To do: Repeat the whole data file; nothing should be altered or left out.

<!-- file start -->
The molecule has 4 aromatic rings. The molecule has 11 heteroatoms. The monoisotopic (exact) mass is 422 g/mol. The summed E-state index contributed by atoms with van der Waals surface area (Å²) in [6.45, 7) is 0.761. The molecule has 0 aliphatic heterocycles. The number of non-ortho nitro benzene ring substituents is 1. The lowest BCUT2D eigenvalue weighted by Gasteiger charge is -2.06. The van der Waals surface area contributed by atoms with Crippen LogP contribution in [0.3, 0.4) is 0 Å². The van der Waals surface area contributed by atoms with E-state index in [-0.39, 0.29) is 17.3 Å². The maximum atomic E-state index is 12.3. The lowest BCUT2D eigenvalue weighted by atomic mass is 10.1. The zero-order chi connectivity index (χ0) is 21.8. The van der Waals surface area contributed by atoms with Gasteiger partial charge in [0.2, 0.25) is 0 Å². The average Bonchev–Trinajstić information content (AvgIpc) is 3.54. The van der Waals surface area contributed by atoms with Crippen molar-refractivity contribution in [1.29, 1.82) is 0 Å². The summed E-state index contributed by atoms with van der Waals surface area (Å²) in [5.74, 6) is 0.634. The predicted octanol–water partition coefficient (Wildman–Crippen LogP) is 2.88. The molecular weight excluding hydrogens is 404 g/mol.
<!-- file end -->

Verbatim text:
The molecule has 4 aromatic rings. The molecule has 11 heteroatoms. The monoisotopic (exact) mass is 422 g/mol. The summed E-state index contributed by atoms with van der Waals surface area (Å²) in [6.45, 7) is 0.761. The molecule has 0 aliphatic heterocycles. The number of non-ortho nitro benzene ring substituents is 1. The lowest BCUT2D eigenvalue weighted by Gasteiger charge is -2.06. The van der Waals surface area contributed by atoms with Crippen LogP contribution in [0.3, 0.4) is 0 Å². The van der Waals surface area contributed by atoms with E-state index in [-0.39, 0.29) is 17.3 Å². The maximum atomic E-state index is 12.3. The lowest BCUT2D eigenvalue weighted by atomic mass is 10.1. The zero-order chi connectivity index (χ0) is 21.8. The van der Waals surface area contributed by atoms with Gasteiger partial charge in [0.2, 0.25) is 0 Å². The average Bonchev–Trinajstić information content (AvgIpc) is 3.54. The van der Waals surface area contributed by atoms with Crippen molar-refractivity contribution in [1.29, 1.82) is 0 Å². The summed E-state index contributed by atoms with van der Waals surface area (Å²) in [5.74, 6) is 0.634. The predicted octanol–water partition coefficient (Wildman–Crippen LogP) is 2.88. The molecular weight excluding hydrogens is 404 g/mol.